After Apple, Amazon, too, may be in for wild ride

Thu Apr 26, 2012 3:01pm EDT

A box from Amazon.com is pictured on the porch of a house in Golden, Colorado July 23, 2008. REUTERS/Rick Wilking

A box from Amazon.com is pictured on the porch of a house in Golden, Colorado July 23, 2008.

Credit: Reuters/Rick Wilking

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(Reuters) - Analysts may be optimistic about Amazon.com's growth prospects, but with this week's blowout earnings from Apple and Amazon's own lofty share price to live up to, some traders are starting to hedge their bets.

The options market is gearing up for Amazon shares to jump or fall about 7 percent once the world's largest Internet retailer reports quarterly earnings after the bell on Thursday, and the bias is shifting slightly toward expectations of a decline.

Wall Street expects Amazon to report earnings of 7 cents a share on revenue of $12.86 billion, according to Thomson Reuters I/B/E/S. But some traders say Apple Inc's performance has raised the bar.

Shares of the iPad maker and tech titan surged about 9 percent on Wednesday after the company said first-quarter earnings leapt 94 percent to $11.6 billion, or $12.30 a share.

"Amazon expectations may be higher than normal on the back of Apple earnings," TD Ameritrade chief derivatives strategist JJ Kinahan said.

"One statistic to keep in mind is that Amazon shares are up more than 10.5 percent since their last earnings release in late January," he said. "So they may have to beat the expected 7 cents earnings per share in order to rally significantly."

By midday Thursday, there was more activity in Amazon puts - options designed to defend against a falling share price - than Amazon calls, particularly in the weekly options that expire on Friday after the close.

Among the busiest puts were the weekly $170, $180 and $190 strikes, according to Joe Bell, senior equity analyst at options research firm Schaeffer's Investment Research in Cincinnati.

Amazon shares were last changing hands at $194.56, up about 0.2 percent on the day.

A 7 percent move in Amazon shares would still be below the stock's average move on earnings reports, which is plus or minus 8.03 percent, according to Bespoke Investment Group in Harrison, New York.

TURNING BEARISH?

Bell said the shift reversed a bias toward Amazon calls that had prevailed over the past 10 days and could mean investors are hedging against an earnings disappointment or establishing "outright bearish bets."

If the latter, they may have drawn inspiration from StarMine data, a Thomson Reuters company, which holds the retail giant's shares should be trading around $30 rather than more than $190.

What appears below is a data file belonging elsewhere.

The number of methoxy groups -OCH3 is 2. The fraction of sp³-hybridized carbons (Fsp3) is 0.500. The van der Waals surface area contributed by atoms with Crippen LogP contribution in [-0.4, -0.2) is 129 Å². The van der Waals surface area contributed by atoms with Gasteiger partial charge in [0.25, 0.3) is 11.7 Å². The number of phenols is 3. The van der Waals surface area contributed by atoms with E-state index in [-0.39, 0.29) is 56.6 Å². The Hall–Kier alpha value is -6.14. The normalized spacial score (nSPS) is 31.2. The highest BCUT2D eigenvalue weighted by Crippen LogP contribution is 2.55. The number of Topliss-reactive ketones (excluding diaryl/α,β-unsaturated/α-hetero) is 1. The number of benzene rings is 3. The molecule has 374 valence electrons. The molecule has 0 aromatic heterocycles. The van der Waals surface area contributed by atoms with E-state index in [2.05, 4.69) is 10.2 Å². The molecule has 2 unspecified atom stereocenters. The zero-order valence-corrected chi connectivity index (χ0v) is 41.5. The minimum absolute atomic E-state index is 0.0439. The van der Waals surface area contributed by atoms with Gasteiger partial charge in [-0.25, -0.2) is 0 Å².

Sridharan Raman, a StarMine analyst, said that is because the company's share price means the market expects Amazon to grow earnings at a 33 percent rate over the next 10 years, "and that's overly optimistic."

"The bulls are arguing that investment in the cloud and in selling content should pay off this year, making up for last year's less-than-stellar operating margin," said Dan Nathan, a co-founder of RiskReversal.com, who owns Amazon May put options.

"A material uptick in operating margins in 2012 would not be enough to justify the stock trading at about 150 times 2012 expected earnings."

By mid-afternoon on Thursday, Amazon option volume consisted of 53,000 puts and 42,000 calls, yielding a put-to-call ratio of 1.26, according to options analytics firm Trade Alert.

Analysts in general have been fairly optimistic about the company. Some say naysayers overlook Amazon's role as an operator of online platforms that let third-party merchants sell to its customers via Amazon.com.

These can be more profitable than traditional retail operations because Amazon does not have to buy products or store them as inventory.

A strong first quarter for EBay Inc, a leader in e-commerce, has many betting Amazon will deliver a pleasant surprise as well.

Analysts at Tiburon Research Group said in a note to clients they expect Amazon "to absolutely crush consensus earnings per share estimates," predicting earnings of 21 cents per share on revenue of $12.909 billion, with higher-margin third party sales a big contributor.

Even though puts are outpacing calls in the options market, volume has not been excessive, said Tim Biggam, strategist at options trading firm TradingBlock.

He added that to some, the stock may not look as over-valued as it did last year, when it traded above $240.

"The valuation of Amazon shares is still rich but has tempered, so option players seem a little bit more comfortable at the present stock levels of around $195," he said.

(Reporting by Angela Moon, Doris Frankel and Caroline Valetkevich, writing by Steven C. Johnson. Editing by Bernadette Baum and Dan Grebler)

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